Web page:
Social Media & Community Consultant Jared Rea talked about his very first job in the industry working as a QA tester at Atari. He quickly found himself consistently working over 12 hours a day with a two-hour commute to and from his job.
“Leave at 7AM, get home at 11PM. Every day, weeks on end.” he recalled. “After a few weeks I wasn’t able to eat, sleep, or function. I spent lunch breaks in my car, either trying to nap, or crying, or both. But I wanted to work in video games. That’s the dream. So I didn’t let anyone see and I did the work.”
Jared’s time at Atari also included a 24-hour shift required to meet a QA certification deadline that he was fortunate enough to only experience once while working at the company. His reward for the shift was the long ride home on no sleep the morning after.
An unsustainable lifestyle
Crunch periods aren’t always fully documented on record due to restrictions on time cards for employees. Jill Murray, a lead writer who’s worked on games such as Shadow of the Tomb Raider and Assassin’s Creed Liberation, talked about this on Twitter.
“I started dealing with mental health issues, something the managers there didn’t believe in.”
“One studio I worked for, you can’t input more than 40 hours on your time card, and then whether your overtime was actually accounted for or reimbursed was up to your lead who would decide on a percentage of overtime hours you were worthy of having recognized, after shipping.” she explained.
“In cases like this, it means there is no mechanism for understanding how much time actually went into the game, so no meaningful projections can be made to prevent crunch on the next one.”
Another developer, who asked to remain anonymous, tells us of their experience working in a game studio under contract. This type of work is a common situation for many developers. Unfortunately, contract renewals are never guaranteed and rights and benefits are usually very limited.
“We had rolling contracts and it wasn’t very verbal when they were renewed. Sometimes we would know either they had or were running out, leaving us on eggshells stressed about still having a job. I remember crying because I needed to renew my rent agreement and I still hadn’t found out if my contract had been renewed.”
“There was a system where if you did well you would get a promotion which was a $1.00 pay rise. I earned $7.50 an hour, and during my long time there I was never given that rise.”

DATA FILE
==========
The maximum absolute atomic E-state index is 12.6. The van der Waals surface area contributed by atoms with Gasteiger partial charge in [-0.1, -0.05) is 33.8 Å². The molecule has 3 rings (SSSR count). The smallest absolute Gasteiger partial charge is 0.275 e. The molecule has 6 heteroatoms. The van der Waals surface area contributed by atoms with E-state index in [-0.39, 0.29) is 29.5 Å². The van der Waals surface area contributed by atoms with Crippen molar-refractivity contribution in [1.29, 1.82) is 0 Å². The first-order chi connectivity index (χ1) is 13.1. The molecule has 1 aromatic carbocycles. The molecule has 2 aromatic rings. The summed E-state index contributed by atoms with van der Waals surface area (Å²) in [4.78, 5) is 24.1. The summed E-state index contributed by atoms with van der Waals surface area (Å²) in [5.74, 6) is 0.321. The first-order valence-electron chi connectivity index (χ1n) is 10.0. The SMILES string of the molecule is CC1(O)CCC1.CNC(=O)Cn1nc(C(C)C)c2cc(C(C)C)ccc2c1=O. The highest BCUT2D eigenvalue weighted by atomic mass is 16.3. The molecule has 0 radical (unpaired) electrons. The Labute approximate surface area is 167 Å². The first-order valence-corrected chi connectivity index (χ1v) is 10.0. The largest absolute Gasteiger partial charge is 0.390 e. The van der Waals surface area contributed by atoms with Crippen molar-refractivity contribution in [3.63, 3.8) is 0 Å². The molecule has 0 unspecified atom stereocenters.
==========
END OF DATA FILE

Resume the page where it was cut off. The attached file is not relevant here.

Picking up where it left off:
Those who were willing to eat, sleep, live, and breathe the job were considered shining examples for everyone else to follow, an example that was unobtainable for most people. “I also started dealing with mental health issues, something the managers there didn’t believe in. I remember hearing them slagging off someone for requesting time off for stress, saying that they shouldn’t be in this industry. So I chose to try not to talk about it.”
The need to unionize for a better future and improve the current situation of thousands of developers is crucial.
Managers didn’t want to pay unapproved overtime, but would praise people who were still there late at night “completing work they hadn’t, or just playing games.” It all came to an unsustainable crunch period, which involved working seven days a week until 10 or 11 pm for three weeks. “I’m glad we were paid for the overtime for the most part, but at that point surviving on takeaway and energy drinks I could not stand it anymore.”
Better working conditions for all
Developers continue to talk about their experiences working in a pro-crunch culture even though there are currently no existing laws to protect both full-time and contract employees. The need to unionize for a better future and to improve the current situation of thousands of developers is crucial, and with organizations like Game Workers Unite, there’s a possibility for change.
As it stands, many people who want to take a stand against these practices are unable to because of the risk of losing their jobs. But the few that have spoken up have shined a light on the side of game development many of us didn’t know about, and hopefully, their bravery will raise the awareness needed to make crunch in gaming a grievance of the past.